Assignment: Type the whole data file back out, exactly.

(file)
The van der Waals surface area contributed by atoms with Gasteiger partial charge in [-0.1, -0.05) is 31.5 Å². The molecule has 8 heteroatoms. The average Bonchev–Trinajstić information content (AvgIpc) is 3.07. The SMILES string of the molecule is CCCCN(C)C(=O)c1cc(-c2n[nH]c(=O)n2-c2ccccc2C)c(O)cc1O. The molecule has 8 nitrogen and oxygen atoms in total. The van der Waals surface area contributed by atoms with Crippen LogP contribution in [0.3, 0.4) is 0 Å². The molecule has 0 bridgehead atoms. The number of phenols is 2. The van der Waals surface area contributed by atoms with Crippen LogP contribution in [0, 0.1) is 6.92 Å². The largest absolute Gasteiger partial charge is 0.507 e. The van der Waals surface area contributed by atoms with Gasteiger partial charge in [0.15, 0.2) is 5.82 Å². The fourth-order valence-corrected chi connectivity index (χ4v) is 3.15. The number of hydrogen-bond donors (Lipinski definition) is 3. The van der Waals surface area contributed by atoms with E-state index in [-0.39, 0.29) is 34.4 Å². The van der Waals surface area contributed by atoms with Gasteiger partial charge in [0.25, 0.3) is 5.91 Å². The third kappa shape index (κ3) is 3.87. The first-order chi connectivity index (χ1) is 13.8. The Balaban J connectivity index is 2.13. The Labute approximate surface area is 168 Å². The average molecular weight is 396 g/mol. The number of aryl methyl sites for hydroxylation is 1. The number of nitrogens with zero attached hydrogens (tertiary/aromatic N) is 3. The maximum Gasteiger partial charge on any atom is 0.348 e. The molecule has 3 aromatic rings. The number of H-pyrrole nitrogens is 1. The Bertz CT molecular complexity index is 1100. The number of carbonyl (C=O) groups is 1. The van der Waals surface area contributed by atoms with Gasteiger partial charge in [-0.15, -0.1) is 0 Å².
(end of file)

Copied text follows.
The van der Waals surface area contributed by atoms with Gasteiger partial charge in [-0.1, -0.05) is 31.5 Å². The molecule has 8 heteroatoms. The average Bonchev–Trinajstić information content (AvgIpc) is 3.07. The SMILES string of the molecule is CCCCN(C)C(=O)c1cc(-c2n[nH]c(=O)n2-c2ccccc2C)c(O)cc1O. The molecule has 8 nitrogen and oxygen atoms in total. The van der Waals surface area contributed by atoms with Crippen LogP contribution in [0.3, 0.4) is 0 Å². The molecule has 0 bridgehead atoms. The number of phenols is 2. The van der Waals surface area contributed by atoms with Crippen LogP contribution in [0, 0.1) is 6.92 Å². The largest absolute Gasteiger partial charge is 0.507 e. The van der Waals surface area contributed by atoms with Gasteiger partial charge in [0.15, 0.2) is 5.82 Å². The fourth-order valence-corrected chi connectivity index (χ4v) is 3.15. The number of hydrogen-bond donors (Lipinski definition) is 3. The van der Waals surface area contributed by atoms with E-state index in [-0.39, 0.29) is 34.4 Å². The van der Waals surface area contributed by atoms with Gasteiger partial charge in [0.25, 0.3) is 5.91 Å². The third kappa shape index (κ3) is 3.87. The first-order chi connectivity index (χ1) is 13.8. The Balaban J connectivity index is 2.13. The Labute approximate surface area is 168 Å². The average molecular weight is 396 g/mol. The number of aryl methyl sites for hydroxylation is 1. The number of nitrogens with zero attached hydrogens (tertiary/aromatic N) is 3. The maximum Gasteiger partial charge on any atom is 0.348 e. The molecule has 3 aromatic rings. The number of H-pyrrole nitrogens is 1. The Bertz CT molecular complexity index is 1100. The number of carbonyl (C=O) groups is 1. The van der Waals surface area contributed by atoms with Gasteiger partial charge in [-0.15, -0.1) is 0 Å².